Dear Editor

There is a high prevalence of end-stage organ dysfunction within Asian population in general and the Muslim communities are a sizable component of those ethnicities. Renal failure secondary to diabetes is top of the list1.

32% of patients waiting for a kidney are from Black, Asian and minority ethnic communities2. They often have a significantly longer wait for a successful match due to a shortage of suitably matched donors 3. This is coupled with a shortage of suitably tissue-matched organs due to lack of Asian donors. We know that an increased HLA tissue typing mismatch is a risk factor for rejection4.

When considering the Muslim population, we have a variety of opinions regarding organ donations from the progressive opinions that sees this as an act of ongoing charity beyond death offering the gift of life to needy
individuals5. Fatwas (religious opinion) have been issued by a UK-based Sunni scholar, Mufti Mohammed Zubair Butt, a Juris consult from the Institute of Islamic Jurisprudence in Bradford who In June 2019, produced a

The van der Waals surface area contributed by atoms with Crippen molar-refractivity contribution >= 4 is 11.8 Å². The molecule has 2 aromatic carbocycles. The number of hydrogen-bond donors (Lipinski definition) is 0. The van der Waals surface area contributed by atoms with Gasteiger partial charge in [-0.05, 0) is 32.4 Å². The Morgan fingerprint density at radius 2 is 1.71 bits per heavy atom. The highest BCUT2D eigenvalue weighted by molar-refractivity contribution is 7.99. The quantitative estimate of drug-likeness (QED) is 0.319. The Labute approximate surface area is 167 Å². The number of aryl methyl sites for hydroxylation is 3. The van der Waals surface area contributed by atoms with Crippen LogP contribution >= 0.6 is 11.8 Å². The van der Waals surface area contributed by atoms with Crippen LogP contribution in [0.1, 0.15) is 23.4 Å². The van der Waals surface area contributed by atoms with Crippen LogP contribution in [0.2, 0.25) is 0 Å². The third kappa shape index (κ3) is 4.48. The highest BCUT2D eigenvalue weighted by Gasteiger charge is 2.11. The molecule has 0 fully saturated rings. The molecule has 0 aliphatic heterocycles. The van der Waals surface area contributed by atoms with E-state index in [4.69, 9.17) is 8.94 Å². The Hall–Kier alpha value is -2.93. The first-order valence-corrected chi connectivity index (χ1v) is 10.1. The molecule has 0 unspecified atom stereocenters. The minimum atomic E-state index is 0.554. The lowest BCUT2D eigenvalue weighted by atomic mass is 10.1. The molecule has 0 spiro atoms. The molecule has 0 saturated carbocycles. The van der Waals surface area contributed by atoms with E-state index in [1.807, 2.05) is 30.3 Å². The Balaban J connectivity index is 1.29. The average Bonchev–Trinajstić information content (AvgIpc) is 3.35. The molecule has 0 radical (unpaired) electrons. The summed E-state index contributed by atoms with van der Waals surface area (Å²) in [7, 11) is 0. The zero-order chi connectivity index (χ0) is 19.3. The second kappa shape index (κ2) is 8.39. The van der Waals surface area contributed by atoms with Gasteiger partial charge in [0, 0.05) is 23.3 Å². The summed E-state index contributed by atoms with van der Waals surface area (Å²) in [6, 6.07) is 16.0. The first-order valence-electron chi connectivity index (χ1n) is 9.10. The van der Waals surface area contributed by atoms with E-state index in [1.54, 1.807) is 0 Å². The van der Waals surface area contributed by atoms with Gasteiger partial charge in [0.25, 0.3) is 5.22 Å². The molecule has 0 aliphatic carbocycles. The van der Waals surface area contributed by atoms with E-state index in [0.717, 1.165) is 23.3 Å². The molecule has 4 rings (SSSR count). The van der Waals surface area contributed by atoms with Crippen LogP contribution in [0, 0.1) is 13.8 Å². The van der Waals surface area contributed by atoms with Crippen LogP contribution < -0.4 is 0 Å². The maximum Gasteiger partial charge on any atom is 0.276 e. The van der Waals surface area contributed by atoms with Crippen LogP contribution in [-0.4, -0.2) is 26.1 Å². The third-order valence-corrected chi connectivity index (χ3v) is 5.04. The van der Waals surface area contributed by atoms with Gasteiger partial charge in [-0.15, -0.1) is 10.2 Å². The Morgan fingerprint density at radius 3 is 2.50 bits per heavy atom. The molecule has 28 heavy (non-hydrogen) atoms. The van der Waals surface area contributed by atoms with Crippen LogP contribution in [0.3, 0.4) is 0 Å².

fatwa, Organ Donation and Transplantation in Islam: An Opinion and a similar one in 2000 from the European
Council for Fatwa and Research6,7.

On the other extreme, there is a sizable body of scholarly opinion that considers organ donation to be forbidden (Haram) and a form of body mutilation and desecration of its sanctity. The body should be buried whole without
subjecting it to any unnecessary procedures or taking away any parts from, these are same views to those
against autopsy it8,9.

The mainstream view within the Muslim is more undecided due to the ignorance of the progressive points of view and the apprehension of the unknown and misconceptions of how the body is treated such as loss of dignity and the delay in expeditious burial which is very important in Islam.

Research has shown that many families are not aware of their members wishes to become organ donors or that they’ve signed up to the register. With such differing opinions on organ donations within the Muslim communities and within the same families it becomes even more important to have an honest and frank dialogue amongst those families on this subject. The wishes of those who agree to it should be well known, respected, and accepted and thereafter honoured if they tragically die and the family is approached by the donor team11.


  1. Mathur R, Dreyer G, Yaqoob MM, et al, Ethnic differences in the progression of chronic kidney disease and risk of death in a UK diabetic population: an observational cohort studyBMJ Open 2018;8:e020145. doi: 10.1136/bmjopen-2017-020145
  4. Zachary AA, Leffell MS. HLA Mismatching Strategies for Solid Organ Transplantation – A Balancing Act. Front Immunol. 2016;7:575. Published 2016 Dec 7. doi:10.3389/fimmu.2016.00575
  5. Source: Ṣaḥīḥ Muslim 1631
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  8. Khan, Arshad (2003). Islam, Muslims, and America. Algora Pub. p. 210. ISBN 9780875861944